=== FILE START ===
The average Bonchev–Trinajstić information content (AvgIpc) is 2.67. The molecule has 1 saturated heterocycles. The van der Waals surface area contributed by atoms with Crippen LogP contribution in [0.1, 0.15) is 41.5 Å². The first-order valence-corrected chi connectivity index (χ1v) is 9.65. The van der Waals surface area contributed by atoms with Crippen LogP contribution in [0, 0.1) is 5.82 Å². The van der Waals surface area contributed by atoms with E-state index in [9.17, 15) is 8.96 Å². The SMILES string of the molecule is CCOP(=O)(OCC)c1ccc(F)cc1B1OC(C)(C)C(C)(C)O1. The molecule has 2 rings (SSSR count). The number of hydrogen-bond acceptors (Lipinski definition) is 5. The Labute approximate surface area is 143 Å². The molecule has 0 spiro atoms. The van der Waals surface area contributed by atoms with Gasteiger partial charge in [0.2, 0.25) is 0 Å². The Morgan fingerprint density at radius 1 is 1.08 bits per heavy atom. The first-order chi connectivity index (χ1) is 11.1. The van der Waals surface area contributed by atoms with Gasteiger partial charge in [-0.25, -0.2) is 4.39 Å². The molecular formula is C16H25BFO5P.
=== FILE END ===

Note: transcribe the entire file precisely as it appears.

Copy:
The average Bonchev–Trinajstić information content (AvgIpc) is 2.67. The molecule has 1 saturated heterocycles. The van der Waals surface area contributed by atoms with Crippen LogP contribution in [0.1, 0.15) is 41.5 Å². The first-order valence-corrected chi connectivity index (χ1v) is 9.65. The van der Waals surface area contributed by atoms with Crippen LogP contribution in [0, 0.1) is 5.82 Å². The van der Waals surface area contributed by atoms with E-state index in [9.17, 15) is 8.96 Å². The SMILES string of the molecule is CCOP(=O)(OCC)c1ccc(F)cc1B1OC(C)(C)C(C)(C)O1. The molecule has 2 rings (SSSR count). The number of hydrogen-bond acceptors (Lipinski definition) is 5. The Labute approximate surface area is 143 Å². The molecule has 0 spiro atoms. The van der Waals surface area contributed by atoms with Gasteiger partial charge in [0.2, 0.25) is 0 Å². The Morgan fingerprint density at radius 1 is 1.08 bits per heavy atom. The first-order chi connectivity index (χ1) is 11.1. The van der Waals surface area contributed by atoms with Gasteiger partial charge in [-0.25, -0.2) is 4.39 Å². The molecular formula is C16H25BFO5P.